utter a nine inch pie pan and set aside. When fully chilled, roll one disk of dough out on a lightly floured surface to a 13 inch round of about 1/8 inch thickness. Lift and rotate the dough as you roll to prevent it from sticking, working quickly so it remains cold. Wrap the dough over the rolling pin to transfer it to the pie pan, roll out over the pan, and then lift and press gently into the sides and bottom of the pan. Trim the dough with a sharp knife, allowing a 3/4 inch overhang. Prick the bottom of the dough lightly with a knife and place back into the refrigerator to keep cool while making the filling. 
4. Preheat oven to 400° Fahrenheit. In a small pot or pan, over medium-low heat, reduce orange juice slightly with cinnamon stick and cardamom seeds to infuse flavors. Strain and reserve juice.
5. Combine the remaining filling ingredients and reserved juice in large bowl. Toss gently to blend.
6. Roll out second dough disk on lightly floured surface to 13-inch round. Cut dough into fourteen 1/2 inch wide strips. Spoon filling into crust. Arrange half of the dough strips, spaced evenly, over the filling. To form a lattice, place the rest of the dough strips in the opposite direction over the filling. Cut the ends of the lattice strips even with the overhang of the bottom crust. Fold the bottom dough overhang over the strip ends and press to seal. Use your thumb to crimp the pie edges for a decorative look.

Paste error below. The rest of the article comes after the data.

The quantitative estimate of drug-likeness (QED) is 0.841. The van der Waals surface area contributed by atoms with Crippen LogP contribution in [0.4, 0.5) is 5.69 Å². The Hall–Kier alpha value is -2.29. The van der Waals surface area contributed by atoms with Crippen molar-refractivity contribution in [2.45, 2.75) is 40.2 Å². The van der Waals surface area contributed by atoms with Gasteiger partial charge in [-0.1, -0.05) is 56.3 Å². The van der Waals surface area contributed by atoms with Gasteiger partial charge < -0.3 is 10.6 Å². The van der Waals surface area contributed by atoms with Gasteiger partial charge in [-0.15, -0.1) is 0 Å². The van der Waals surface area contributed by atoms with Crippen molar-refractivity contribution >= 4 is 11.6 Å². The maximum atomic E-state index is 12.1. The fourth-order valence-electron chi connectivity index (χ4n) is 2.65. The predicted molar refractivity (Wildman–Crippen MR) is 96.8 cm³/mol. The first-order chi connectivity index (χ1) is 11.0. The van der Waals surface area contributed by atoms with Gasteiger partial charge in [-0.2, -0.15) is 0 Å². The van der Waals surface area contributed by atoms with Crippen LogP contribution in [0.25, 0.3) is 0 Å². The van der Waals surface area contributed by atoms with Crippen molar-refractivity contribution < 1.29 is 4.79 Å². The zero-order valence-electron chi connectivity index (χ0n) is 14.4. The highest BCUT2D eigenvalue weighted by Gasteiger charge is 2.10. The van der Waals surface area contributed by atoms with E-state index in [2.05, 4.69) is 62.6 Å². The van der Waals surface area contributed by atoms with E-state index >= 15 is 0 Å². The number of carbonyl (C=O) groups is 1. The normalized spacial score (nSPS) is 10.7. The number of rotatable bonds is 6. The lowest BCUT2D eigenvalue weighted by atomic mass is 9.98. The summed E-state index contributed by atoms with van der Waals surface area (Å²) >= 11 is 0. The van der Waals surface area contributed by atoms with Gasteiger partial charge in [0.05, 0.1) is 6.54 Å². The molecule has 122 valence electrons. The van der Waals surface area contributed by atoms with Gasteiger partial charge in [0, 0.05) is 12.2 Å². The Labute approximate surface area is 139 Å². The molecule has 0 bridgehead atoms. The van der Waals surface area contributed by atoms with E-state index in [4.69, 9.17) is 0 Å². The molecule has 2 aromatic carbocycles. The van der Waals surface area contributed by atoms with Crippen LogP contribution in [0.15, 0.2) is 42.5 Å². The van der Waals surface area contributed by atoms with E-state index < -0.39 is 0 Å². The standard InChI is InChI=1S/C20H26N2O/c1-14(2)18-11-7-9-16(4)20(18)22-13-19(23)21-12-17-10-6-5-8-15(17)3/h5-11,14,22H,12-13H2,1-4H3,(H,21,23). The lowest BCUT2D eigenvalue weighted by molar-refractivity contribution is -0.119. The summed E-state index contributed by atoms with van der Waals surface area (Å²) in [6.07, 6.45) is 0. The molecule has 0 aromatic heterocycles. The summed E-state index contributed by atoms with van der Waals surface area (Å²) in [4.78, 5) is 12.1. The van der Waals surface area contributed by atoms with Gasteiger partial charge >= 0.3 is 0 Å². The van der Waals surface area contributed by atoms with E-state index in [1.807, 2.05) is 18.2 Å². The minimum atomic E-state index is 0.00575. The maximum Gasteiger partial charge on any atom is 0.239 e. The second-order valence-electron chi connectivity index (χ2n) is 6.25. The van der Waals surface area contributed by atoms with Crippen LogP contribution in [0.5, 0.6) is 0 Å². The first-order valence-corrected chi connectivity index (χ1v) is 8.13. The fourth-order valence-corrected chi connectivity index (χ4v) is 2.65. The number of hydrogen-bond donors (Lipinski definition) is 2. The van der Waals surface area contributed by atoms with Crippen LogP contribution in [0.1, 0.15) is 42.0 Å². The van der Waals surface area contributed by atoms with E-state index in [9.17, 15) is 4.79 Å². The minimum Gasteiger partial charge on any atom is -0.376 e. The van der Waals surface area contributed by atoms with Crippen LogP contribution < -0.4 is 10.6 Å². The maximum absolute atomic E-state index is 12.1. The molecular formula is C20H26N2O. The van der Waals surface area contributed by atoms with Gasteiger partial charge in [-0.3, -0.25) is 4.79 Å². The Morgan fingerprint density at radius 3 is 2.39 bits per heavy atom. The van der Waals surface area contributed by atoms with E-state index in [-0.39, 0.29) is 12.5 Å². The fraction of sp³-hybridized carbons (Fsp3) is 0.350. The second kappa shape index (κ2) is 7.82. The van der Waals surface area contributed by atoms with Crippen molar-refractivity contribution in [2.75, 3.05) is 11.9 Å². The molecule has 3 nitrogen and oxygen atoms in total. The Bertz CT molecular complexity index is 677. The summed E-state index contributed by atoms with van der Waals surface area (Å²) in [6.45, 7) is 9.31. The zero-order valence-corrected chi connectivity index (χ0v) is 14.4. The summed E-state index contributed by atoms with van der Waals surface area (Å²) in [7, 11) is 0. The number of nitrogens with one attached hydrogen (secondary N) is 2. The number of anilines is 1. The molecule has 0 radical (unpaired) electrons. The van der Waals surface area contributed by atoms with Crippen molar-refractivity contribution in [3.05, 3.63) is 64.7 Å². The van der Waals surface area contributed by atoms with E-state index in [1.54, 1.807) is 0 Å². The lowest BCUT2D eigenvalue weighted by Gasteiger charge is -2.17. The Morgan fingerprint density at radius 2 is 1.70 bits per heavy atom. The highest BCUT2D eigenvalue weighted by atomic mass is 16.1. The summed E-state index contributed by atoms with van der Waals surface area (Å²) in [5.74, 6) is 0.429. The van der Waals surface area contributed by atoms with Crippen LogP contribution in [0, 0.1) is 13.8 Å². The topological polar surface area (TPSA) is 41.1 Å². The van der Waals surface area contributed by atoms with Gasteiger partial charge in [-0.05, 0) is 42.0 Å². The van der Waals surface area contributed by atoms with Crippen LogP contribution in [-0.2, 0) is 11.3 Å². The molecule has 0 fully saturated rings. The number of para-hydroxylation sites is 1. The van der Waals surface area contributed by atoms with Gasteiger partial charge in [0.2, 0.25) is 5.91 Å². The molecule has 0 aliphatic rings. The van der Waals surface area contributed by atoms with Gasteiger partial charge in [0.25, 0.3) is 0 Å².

7. Mix the egg glaze in a small bowl and brush over the top of the pie crust. Place the pie pan on a baking sheet and transfer to oven.  Bake 20 minutes on a rack placed in the lower third of the oven, then reduce oven temperature to 350° Fahrenheit. Continue to bake until the crust is golden and the filling has thickened- it may take about an hour and a half to fully bake but begin checking early at the one hour mark. When done, place the pie on a rack to cool.

Sunday, April 11, 2010

Chocolaty-Chili-Nibby Chip Cookies

Chocolate chip cookies are kind of like the burrito of cookies- you can throw in everything but the kitchen sink and still call it a chocolate chip cookie. I really like this cocoa nib-chocolate chip cookie from Food and Wine that calls for cocoa nib chocolate bars in lieu of chocolate chips.  I use Dagoba Xocolatl 74% dark chocolate bars because I like the hint of chili it adds to the cookies. In fact, these cookies taste best the next day when the chili flavor settles in. Purists, like a certain chef I live with, may not really consider this a chocolate chip cookie- they're crispy like a sugar cookie and the dark chocolate and chili combo gives them a more savory than sweet taste. (My favorite purist seems to have put his objections aside as I just caught him nibbling on a cookie.) 

3 Dagoba Xocolatl chocolate bars  (6 ounces total)
2 1/2 c all purpose flour
1/2 t baking soda
1/2 t salt
2 sticks (1/2 lb) unsalted butter, softened
1 1/4 c sugar
1 large egg* + 1 egg yolk
1 t vanilla

* The original recipe calls for two egg yolks. I use King Arthur AP flour and found the dough to be too dry initially so I add a whole egg and one yolk.


  1. Finely chop chocolate bars. In a medium bowl, whisk the flour, baking soda and salt. In a standing electric mixer fitted with a paddle, or using a hand mixer in a large bowl, beat the butter with the sugar at medium speed until light and fluffy, about 3 minutes. Beat in the egg, yolk, and vanilla, scraping the side and bottom of the bowl. Beat in the dry ingredients at medium-low speed, then fold in the chopped chocolate. Divide the dough in half. Pat each half into a round, wrap in plastic and refrigerate for 1 hour.